A new way of learning for Limpopo province school
The popular TV show, Vodacom Millionaires in partnership with the Film and Publication Board (FPB) today donated a computer centre and free data for a year to Ntshuxeko High School in Phalaborwa, Limpopo province.
The partnership forms part of the FPB "Back-2-School Campaign" that seeks to reach 24 000 learners across six provinces over the month of February which has been termed ‘Internet Safety Month'.
Vodacom, through its Vodacom Millionaires programme has identified a number of schools that will be provided with computer centres during the campaign.
Ntshuxeko High School is one of the schools that benefited from the programme and received a computer centre, ready for use by learners and educators in their academic programme. The computer centre comprises 21 laptops (a teacher's laptop with internet access and 20 laptops for use by learners), a server; a printer, cartridges, four LCD Screens and an e-beam interactive board.
Vodacom Chief Officer: Corporate Affairs, Maya Makanjee says: "Internet penetration in South Africa is still very low, especially in township schools. Vodacom aims to bridge the digital divide that exists in communities without access to information and communication technology (ICT)."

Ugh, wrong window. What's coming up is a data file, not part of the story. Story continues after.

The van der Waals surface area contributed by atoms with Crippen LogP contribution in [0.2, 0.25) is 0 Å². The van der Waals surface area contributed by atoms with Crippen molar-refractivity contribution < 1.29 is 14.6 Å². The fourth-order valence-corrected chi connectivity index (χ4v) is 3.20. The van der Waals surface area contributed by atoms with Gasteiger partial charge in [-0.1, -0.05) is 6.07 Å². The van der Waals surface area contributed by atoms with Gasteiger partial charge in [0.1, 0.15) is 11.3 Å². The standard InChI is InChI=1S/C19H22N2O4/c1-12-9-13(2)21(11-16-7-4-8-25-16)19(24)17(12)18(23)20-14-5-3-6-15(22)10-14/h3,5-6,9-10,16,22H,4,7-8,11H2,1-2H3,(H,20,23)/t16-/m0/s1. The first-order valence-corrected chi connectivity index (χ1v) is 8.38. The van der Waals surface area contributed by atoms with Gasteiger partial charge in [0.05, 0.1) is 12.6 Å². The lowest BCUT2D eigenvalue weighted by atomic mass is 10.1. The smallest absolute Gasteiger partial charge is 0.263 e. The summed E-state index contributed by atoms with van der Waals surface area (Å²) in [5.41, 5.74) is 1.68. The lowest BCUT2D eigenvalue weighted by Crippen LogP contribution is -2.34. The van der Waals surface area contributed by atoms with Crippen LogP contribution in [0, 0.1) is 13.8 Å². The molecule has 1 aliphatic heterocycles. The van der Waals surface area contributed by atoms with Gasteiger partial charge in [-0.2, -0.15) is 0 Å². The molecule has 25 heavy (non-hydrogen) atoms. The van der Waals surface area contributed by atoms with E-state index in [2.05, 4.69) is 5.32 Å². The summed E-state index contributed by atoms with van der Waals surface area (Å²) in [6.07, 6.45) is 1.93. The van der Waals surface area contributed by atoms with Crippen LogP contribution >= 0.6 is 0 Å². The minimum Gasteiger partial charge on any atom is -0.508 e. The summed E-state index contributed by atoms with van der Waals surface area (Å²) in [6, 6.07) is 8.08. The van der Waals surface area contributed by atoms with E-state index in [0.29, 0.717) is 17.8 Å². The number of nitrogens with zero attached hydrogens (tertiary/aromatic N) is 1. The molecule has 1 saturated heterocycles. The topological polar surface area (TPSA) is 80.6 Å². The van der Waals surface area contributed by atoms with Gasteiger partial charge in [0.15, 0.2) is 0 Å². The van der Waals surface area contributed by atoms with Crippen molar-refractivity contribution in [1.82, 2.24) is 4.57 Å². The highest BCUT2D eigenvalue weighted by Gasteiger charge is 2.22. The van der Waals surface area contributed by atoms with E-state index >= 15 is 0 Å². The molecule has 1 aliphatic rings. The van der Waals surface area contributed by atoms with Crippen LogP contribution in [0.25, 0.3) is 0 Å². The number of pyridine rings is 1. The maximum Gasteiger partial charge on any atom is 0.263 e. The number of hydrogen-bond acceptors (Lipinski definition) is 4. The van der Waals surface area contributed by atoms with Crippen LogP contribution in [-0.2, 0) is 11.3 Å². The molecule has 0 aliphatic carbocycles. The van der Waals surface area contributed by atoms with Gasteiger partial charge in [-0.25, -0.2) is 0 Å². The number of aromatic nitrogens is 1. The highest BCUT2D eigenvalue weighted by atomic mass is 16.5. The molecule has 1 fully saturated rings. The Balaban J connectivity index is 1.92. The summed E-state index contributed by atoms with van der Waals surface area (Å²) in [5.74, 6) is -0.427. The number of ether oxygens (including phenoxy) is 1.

"The power of the internet is invaluable and connectivity has the potential to transform education and accelerate economic and job growth in this country. We encourage schools that are currently without a computer centre to contact us to apply," says Makanjee.
"The FPB is the body responsible for education and awareness of safe internet usage and this partnership is the perfect marriage between the two parties ensuring that not only do learners have access to ICTs, but that they can use it in a responsible manner," says Makanjee.
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Vodacom notice - Phishing
Vodacom has recently been made aware of some customers receiving fraudulent emails claiming to be from Vodacom and asking for updated contact information. The mails may even look authentic and contain the Vodacom logo and corporate colours.
Note: Vodacom won't ever ask for personal information over email.
These are scams commonly known as 'phishing' and all Vodacom customers should take note of the following before responding to an email from a site asking for personal information.
- Check that the email address and the sender name match.
- Hover over (but do not click) any links to check if the address matches the link that was typed in the message.
- Make sure that the email address or phone number listed in the email is the same as the one that should be on that company's records.
- Does the message start with a generic greeting, like "Dear customer." Most legitimate companies will include the recipient's name in their messages
If you suspect a phishing mail, contact our customer care by dialing 111 from your Vodacom handset. Alternatively, send us an email by completing the Scams & Hoax form.